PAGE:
Parsley pursuits

I mentioned in my last post that I had dug a lot of parsley out of the garden bed where I have now planted carrots. Parsley is definitely a crop I’d suggest to any beginner grower, it is easy to grow, prolific and pretty tough. All the parsley currently growing in our garden has self-seeded. In Canberra parsley does die back over winter but in the warmer, frost-free parts of the country I’m sure you’d keep it growing through winter as well.

Digging up the parsley was the easy bit, working out what to do with it was a bit harder. It’s here that I have to confess that our ‘home-grower’ halo sometimes gets a bit tarnished. You see we don’t always use up everything we grow in our garden. Excess and dodgy plants are generally given as extra food to the chickens who eat up the good bits and then turn the  rest into lovely eggs and equally useful compostable chook poo. Unfortunately chickens don’t like parsley (or at least our girls don’t).

After picking I had two main parts I could use, the leaves and the roots
After picking I had two main parts I could use, the leaves and the roots

I decided that I wanted to do more than just dry the leaves – we have more than enough dried parsley for our needs. I decided to make pesto with the leaves. Instead of pine nuts I used raw cashews in the recipe. Apart from that I followed a standard pesto recipe (see below). They key thing was that I prepared the pesto with the nuts, garlic and oil, but without the cheese, so I could freeze it for when I wanted to use it later.

Pre-made pesto  ready to go in the freezer, minus the cheese
Pre-made pesto ready to go in the freezer, minus the cheese

The roots were a trickier proposition. We have an easy test for the edibility of root vegetables at Chez Fork. If you can’t slice it with a knife, then your teeth won’t cut it either so ditch the root. I also tried the simple technique of snapping the roots and it was immediately clear that the larger roots had a tough woody core that no amount of cooking would soften. I thought that I might just get away with using the thinner roots. My plan was to make a mash of the roots, but as I’d had to give up on the larger tough roots I now had to bulk out the small amount I had left.

Luckily we did have some potatoes and the chooks had managed to dig up a fair number of this years Jerusalem Artichokes, so I steamed all of the veggies (not including the chooks) together before turning them into what I hoped would be mashed yumminess. Sadly it turned out that the cores of the smaller parsley roots were also too woody to cook to softness. The one saving grace was that the outer part of the parsley root easily came away from the core so I could still include a small amount of it in my mash. In the end there wasn’t enough parsley root to be detected in the mash, though you could taste the Jerusalem artichokes. This is probably one experiment that no-one else needs to replicate, unless you are truly needing every last bit of vegetable for a meal.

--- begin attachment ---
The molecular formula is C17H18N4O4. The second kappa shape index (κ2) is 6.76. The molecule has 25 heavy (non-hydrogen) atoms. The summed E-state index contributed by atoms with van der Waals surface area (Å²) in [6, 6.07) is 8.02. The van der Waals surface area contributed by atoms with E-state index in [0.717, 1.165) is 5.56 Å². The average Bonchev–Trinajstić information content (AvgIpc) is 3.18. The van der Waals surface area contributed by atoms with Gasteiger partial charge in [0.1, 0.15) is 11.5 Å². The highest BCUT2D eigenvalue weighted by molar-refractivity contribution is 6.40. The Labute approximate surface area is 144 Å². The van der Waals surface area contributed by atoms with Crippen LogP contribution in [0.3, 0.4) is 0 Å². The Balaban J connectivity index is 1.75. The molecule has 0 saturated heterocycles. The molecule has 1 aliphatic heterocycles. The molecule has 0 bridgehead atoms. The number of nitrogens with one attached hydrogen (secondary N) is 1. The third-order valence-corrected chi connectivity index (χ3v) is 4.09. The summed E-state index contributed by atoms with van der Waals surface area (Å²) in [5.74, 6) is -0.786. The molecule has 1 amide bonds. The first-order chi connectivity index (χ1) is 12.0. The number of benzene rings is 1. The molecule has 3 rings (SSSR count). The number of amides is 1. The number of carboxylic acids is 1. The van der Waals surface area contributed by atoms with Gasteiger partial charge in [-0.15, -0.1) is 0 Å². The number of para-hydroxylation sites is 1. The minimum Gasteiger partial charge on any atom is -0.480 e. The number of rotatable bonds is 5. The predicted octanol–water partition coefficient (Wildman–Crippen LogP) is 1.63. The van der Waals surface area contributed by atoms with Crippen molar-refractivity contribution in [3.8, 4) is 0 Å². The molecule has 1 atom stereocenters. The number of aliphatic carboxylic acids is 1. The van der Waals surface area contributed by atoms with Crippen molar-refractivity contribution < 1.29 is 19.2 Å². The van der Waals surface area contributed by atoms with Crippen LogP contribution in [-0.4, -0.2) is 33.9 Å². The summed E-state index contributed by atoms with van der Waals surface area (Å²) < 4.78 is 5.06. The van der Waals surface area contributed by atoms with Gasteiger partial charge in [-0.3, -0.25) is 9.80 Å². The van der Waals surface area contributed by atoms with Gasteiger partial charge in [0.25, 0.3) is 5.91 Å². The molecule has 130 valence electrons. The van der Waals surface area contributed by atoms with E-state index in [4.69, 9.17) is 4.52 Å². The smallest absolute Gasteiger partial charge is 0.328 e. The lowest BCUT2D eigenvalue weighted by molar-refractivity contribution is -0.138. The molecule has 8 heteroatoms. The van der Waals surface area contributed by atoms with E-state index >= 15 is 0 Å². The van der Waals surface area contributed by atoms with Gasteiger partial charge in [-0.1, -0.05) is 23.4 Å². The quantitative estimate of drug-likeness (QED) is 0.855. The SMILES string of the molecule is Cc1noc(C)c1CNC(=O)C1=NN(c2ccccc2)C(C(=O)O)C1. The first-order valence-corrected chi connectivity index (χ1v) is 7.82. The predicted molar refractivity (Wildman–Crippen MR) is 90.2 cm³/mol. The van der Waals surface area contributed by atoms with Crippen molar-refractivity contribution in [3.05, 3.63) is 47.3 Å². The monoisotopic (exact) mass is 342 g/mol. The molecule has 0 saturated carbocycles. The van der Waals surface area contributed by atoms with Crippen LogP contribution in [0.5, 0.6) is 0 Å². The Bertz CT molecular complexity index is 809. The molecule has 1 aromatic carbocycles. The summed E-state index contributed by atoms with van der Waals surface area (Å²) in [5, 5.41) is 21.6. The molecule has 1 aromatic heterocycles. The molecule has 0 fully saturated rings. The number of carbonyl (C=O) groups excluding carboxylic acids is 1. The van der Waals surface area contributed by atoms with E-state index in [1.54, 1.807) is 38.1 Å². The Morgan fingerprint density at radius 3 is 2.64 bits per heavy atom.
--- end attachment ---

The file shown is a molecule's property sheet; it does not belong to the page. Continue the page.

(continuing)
This weekend we did get to try the pesto and I can definitely recommend it. We had a small , very light lunch of it (having pigged out big time the previous evening).

Parsley and cashew pesto on oricchette pasta
Parsley and cashew pesto on oricchette pasta

Parsley and cashew pasta sauce 

(yields approx. 450grams of pesto sauce)

(This recipe is based on proportions so you can use whatever your amount of leaves you have as the basis for working out the amount of the other key ingredients. That is  1 portion of leaves by cup measure, to 1/2 a portion of nuts, to 1/4 a portion of oil).

2 cups of parsley leaves picked over and washed, (remove any tough stems)
1 cup of raw unsalted cashew nuts (or whatever nuts you prefer)
1/2 a cup of olive oil (or oil of your preference)
3-4 cloves of garlic
1/2 a cup of grated Parmesan or pecorino cheese (you can modify the amount to suit your taste preference)

Place leaves, nuts and garlic in a food processor and pulse to start cutting the mix together. Slowly add oil and continue to process until the required consistency is reached. I would suggest that you add the oil in small amounts as you may not need the full amount to reach your preferred consistency.

If you are freezing the mix: Place the mix as it is into a suitable container or freezer bag and freeze until needed. Once the pesto has been frozen it should still be easy to cut off a smaller amount if you don’t want to use it all at once.

After de-frosting add the grated cheese to your pesto and then toss through freshly cooked pasta.

If you are using the pesto straightaway: add the cheese into the food processor, pulse to incorporate it then toss the pesto through freshly cooked pasta.pasta.

Suggestions: The pesto can also be spread on toast, or used to flavour chicken or other meats and vegetables.

Small surprises

I’ve been making inroads into the many small jobs that need to be done in the garden.  On the way I have found a few surprising things.